No, he was more speaking in general of the whole debate around religious groups and birth control; while it isn’t specifically aimed to the exception being made, I thought it was still a relevant point. I do know the laws re: workplace discrimination (I’m an HR management doc student), and the issue surrounding religious discrimination in religion-based companies is one of the most frustrating debates I have with people. I cannot count how many times people have said to me Chick-Fil-A (for example) should be able to hire Christian staff only, because they’re a Christian organization, and I am just like, “Do you even understand the words coming out of your mouth?” Being atheist does not hinder your ability to work a cash register! I can’t even.

Spot freaking on. You should write an article about that since you probably have way more knowledge about the topic than most. And then I just link people to that article any time I get into that argument (which happens more often than you would think in Canada).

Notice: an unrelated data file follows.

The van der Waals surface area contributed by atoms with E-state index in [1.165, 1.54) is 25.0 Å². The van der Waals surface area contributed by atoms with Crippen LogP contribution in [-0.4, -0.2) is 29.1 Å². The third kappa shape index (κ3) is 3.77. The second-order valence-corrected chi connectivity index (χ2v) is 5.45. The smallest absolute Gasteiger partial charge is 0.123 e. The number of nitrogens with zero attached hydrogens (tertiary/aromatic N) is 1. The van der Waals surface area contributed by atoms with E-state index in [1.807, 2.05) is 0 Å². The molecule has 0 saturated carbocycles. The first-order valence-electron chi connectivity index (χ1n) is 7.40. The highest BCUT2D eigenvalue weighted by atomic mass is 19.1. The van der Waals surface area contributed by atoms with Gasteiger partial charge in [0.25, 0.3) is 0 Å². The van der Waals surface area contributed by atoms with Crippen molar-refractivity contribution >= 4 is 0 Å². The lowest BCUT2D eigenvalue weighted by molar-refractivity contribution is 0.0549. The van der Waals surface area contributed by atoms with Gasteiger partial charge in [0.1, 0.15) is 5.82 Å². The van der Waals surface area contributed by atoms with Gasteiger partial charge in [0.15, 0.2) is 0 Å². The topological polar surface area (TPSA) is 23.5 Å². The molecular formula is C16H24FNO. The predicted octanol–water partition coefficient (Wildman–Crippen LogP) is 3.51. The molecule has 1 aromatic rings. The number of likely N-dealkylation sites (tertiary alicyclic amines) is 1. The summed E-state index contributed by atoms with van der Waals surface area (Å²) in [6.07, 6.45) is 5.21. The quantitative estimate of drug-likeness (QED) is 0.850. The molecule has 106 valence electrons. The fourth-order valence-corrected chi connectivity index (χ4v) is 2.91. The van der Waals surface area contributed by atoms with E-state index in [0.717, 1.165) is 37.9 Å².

Actually, a general article about hiring and discrimination would be kinda great.

I can’t decide if the compromise is the most brilliant or infuriating thing I’ve ever heard of. Let’s face it, insurance companies don’t give away anything for free. Hell, they barely pay for the stuff they have to pay for. All this means is that the “free” birth control will just be figured into the base price but not actually written into the policy. The religious leaders who are raising hell over this are either so stupid they don’t realize they’re getting played, or they’re such hypocrites that they know and don’t care because now they can crow about how they “won.” It’s a bullshit technicality, but at least people can get the prescriptions they need.

And the whole “people can just work elsewhere if they want their bc covered” argument is bullshit. It reeks of the Ron Paul line about how sexual harassment victims should just quit their jobs. The city I grew up in had two hospitals, one Catholic and one Baptist. If you were a doctor or nurse and wanted to work in a hospital, you had to work for a religious institution. And what about the janitors, groundskeepers, admin staff, etc? Fine, if you get offered a professorship at Notre Dame you can probably afford the full prescription price, but in many towns there are a lot of jobs that are affiliated with churches or religious institutions and that don’t pay any more than the non-church jobs. It’s hard enough to find a job these days without eliminating huge swathes of the available positions because you don’t share the religious beliefs that 98% of American Catholic women don’t even follow!